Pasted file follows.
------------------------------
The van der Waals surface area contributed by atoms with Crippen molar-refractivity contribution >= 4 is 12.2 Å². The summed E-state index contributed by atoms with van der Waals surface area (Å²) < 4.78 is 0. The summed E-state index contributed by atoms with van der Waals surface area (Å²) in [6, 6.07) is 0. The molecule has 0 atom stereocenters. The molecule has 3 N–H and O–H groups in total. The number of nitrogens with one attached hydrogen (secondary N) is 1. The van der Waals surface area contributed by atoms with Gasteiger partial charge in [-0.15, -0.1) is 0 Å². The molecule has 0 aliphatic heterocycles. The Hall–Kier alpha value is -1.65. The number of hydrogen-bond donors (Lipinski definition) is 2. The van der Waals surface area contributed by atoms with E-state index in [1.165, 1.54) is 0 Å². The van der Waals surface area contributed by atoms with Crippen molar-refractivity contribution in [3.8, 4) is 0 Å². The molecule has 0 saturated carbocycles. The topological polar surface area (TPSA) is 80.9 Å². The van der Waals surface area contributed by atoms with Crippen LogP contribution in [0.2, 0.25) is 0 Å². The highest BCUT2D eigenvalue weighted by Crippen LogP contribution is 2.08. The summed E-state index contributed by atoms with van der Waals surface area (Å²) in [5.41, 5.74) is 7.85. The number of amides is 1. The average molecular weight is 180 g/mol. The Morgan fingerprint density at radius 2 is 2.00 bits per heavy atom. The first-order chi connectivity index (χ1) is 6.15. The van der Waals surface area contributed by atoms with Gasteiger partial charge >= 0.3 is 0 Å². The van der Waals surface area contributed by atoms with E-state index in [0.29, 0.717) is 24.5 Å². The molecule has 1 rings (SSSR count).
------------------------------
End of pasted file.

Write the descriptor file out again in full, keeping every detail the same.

The van der Waals surface area contributed by atoms with Crippen molar-refractivity contribution >= 4 is 12.2 Å². The summed E-state index contributed by atoms with van der Waals surface area (Å²) < 4.78 is 0. The summed E-state index contributed by atoms with van der Waals surface area (Å²) in [6, 6.07) is 0. The molecule has 0 atom stereocenters. The molecule has 3 N–H and O–H groups in total. The number of nitrogens with one attached hydrogen (secondary N) is 1. The van der Waals surface area contributed by atoms with Gasteiger partial charge in [-0.15, -0.1) is 0 Å². The molecule has 0 aliphatic heterocycles. The Hall–Kier alpha value is -1.65. The number of hydrogen-bond donors (Lipinski definition) is 2. The van der Waals surface area contributed by atoms with E-state index in [1.165, 1.54) is 0 Å². The van der Waals surface area contributed by atoms with Crippen molar-refractivity contribution in [3.8, 4) is 0 Å². The molecule has 0 saturated carbocycles. The topological polar surface area (TPSA) is 80.9 Å². The van der Waals surface area contributed by atoms with Crippen LogP contribution in [0.2, 0.25) is 0 Å². The highest BCUT2D eigenvalue weighted by Crippen LogP contribution is 2.08. The summed E-state index contributed by atoms with van der Waals surface area (Å²) in [5.41, 5.74) is 7.85. The number of amides is 1. The average molecular weight is 180 g/mol. The Morgan fingerprint density at radius 2 is 2.00 bits per heavy atom. The first-order chi connectivity index (χ1) is 6.15. The van der Waals surface area contributed by atoms with Gasteiger partial charge >= 0.3 is 0 Å². The van der Waals surface area contributed by atoms with E-state index in [0.29, 0.717) is 24.5 Å². The molecule has 1 rings (SSSR count).